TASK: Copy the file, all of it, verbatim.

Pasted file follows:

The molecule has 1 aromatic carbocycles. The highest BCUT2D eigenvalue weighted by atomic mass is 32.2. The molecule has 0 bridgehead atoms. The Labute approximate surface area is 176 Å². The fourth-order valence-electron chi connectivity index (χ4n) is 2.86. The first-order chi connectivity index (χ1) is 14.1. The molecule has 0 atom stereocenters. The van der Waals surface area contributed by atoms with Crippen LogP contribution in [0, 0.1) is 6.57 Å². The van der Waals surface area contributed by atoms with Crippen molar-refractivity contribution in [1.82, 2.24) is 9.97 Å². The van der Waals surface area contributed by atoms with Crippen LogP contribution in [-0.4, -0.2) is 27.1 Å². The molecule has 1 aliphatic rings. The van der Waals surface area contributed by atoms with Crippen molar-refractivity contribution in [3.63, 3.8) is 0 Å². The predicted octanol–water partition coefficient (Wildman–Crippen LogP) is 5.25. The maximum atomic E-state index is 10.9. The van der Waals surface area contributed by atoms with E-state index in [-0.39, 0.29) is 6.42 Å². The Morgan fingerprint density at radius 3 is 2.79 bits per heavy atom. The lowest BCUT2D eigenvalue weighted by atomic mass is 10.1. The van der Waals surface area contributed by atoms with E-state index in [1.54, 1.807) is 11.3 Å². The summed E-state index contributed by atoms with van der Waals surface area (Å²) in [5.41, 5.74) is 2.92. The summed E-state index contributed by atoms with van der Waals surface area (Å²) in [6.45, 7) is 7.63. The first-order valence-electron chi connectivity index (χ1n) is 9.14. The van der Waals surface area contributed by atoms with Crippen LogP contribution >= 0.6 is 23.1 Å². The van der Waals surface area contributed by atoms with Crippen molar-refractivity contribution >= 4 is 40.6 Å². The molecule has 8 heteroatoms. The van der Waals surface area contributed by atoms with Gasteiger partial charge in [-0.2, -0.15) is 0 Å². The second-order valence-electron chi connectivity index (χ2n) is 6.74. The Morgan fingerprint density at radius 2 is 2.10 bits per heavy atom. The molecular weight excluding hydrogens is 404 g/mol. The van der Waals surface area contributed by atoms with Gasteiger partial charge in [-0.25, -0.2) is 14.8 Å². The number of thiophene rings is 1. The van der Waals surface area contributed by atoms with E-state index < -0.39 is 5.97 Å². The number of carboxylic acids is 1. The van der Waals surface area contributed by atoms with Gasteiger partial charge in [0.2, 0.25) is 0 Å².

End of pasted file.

The molecule has 1 aromatic carbocycles. The highest BCUT2D eigenvalue weighted by atomic mass is 32.2. The molecule has 0 bridgehead atoms. The Labute approximate surface area is 176 Å². The fourth-order valence-electron chi connectivity index (χ4n) is 2.86. The first-order chi connectivity index (χ1) is 14.1. The molecule has 0 atom stereocenters. The van der Waals surface area contributed by atoms with Crippen LogP contribution in [0, 0.1) is 6.57 Å². The van der Waals surface area contributed by atoms with Crippen molar-refractivity contribution in [1.82, 2.24) is 9.97 Å². The van der Waals surface area contributed by atoms with Crippen LogP contribution in [-0.4, -0.2) is 27.1 Å². The molecule has 1 aliphatic rings. The van der Waals surface area contributed by atoms with Crippen molar-refractivity contribution in [3.63, 3.8) is 0 Å². The predicted octanol–water partition coefficient (Wildman–Crippen LogP) is 5.25. The maximum atomic E-state index is 10.9. The van der Waals surface area contributed by atoms with E-state index in [-0.39, 0.29) is 6.42 Å². The Morgan fingerprint density at radius 3 is 2.79 bits per heavy atom. The lowest BCUT2D eigenvalue weighted by atomic mass is 10.1. The van der Waals surface area contributed by atoms with E-state index in [1.54, 1.807) is 11.3 Å². The summed E-state index contributed by atoms with van der Waals surface area (Å²) in [5.41, 5.74) is 2.92. The summed E-state index contributed by atoms with van der Waals surface area (Å²) in [6.45, 7) is 7.63. The first-order valence-electron chi connectivity index (χ1n) is 9.14. The van der Waals surface area contributed by atoms with Crippen LogP contribution >= 0.6 is 23.1 Å². The van der Waals surface area contributed by atoms with Crippen molar-refractivity contribution >= 4 is 40.6 Å². The molecule has 8 heteroatoms. The van der Waals surface area contributed by atoms with Gasteiger partial charge in [-0.2, -0.15) is 0 Å². The second-order valence-electron chi connectivity index (χ2n) is 6.74. The Morgan fingerprint density at radius 2 is 2.10 bits per heavy atom. The molecular weight excluding hydrogens is 404 g/mol. The van der Waals surface area contributed by atoms with Gasteiger partial charge in [-0.25, -0.2) is 14.8 Å². The number of thiophene rings is 1. The van der Waals surface area contributed by atoms with E-state index < -0.39 is 5.97 Å². The number of carboxylic acids is 1. The van der Waals surface area contributed by atoms with Gasteiger partial charge in [0.2, 0.25) is 0 Å².